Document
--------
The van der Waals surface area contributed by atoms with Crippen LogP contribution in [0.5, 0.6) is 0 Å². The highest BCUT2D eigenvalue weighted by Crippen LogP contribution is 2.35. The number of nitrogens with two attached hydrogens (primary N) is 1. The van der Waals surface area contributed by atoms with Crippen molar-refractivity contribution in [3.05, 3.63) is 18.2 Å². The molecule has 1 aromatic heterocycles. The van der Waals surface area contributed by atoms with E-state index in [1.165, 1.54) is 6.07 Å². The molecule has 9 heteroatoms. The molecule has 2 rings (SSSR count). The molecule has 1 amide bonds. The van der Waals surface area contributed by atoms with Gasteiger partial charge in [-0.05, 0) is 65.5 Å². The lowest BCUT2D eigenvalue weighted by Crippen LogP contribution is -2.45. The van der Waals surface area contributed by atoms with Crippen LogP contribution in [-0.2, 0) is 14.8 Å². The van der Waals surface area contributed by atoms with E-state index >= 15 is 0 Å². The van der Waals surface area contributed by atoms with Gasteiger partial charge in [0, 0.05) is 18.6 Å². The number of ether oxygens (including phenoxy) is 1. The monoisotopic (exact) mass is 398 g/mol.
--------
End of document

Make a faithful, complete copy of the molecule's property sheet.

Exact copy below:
The van der Waals surface area contributed by atoms with Crippen LogP contribution in [0.5, 0.6) is 0 Å². The highest BCUT2D eigenvalue weighted by Crippen LogP contribution is 2.35. The number of nitrogens with two attached hydrogens (primary N) is 1. The van der Waals surface area contributed by atoms with Crippen molar-refractivity contribution in [3.05, 3.63) is 18.2 Å². The molecule has 1 aromatic heterocycles. The van der Waals surface area contributed by atoms with E-state index in [1.165, 1.54) is 6.07 Å². The molecule has 9 heteroatoms. The molecule has 2 rings (SSSR count). The molecule has 1 amide bonds. The van der Waals surface area contributed by atoms with Gasteiger partial charge in [-0.05, 0) is 65.5 Å². The lowest BCUT2D eigenvalue weighted by Crippen LogP contribution is -2.45. The van der Waals surface area contributed by atoms with Crippen LogP contribution in [-0.2, 0) is 14.8 Å². The van der Waals surface area contributed by atoms with E-state index >= 15 is 0 Å². The van der Waals surface area contributed by atoms with Gasteiger partial charge in [0, 0.05) is 18.6 Å². The number of ether oxygens (including phenoxy) is 1. The monoisotopic (exact) mass is 398 g/mol.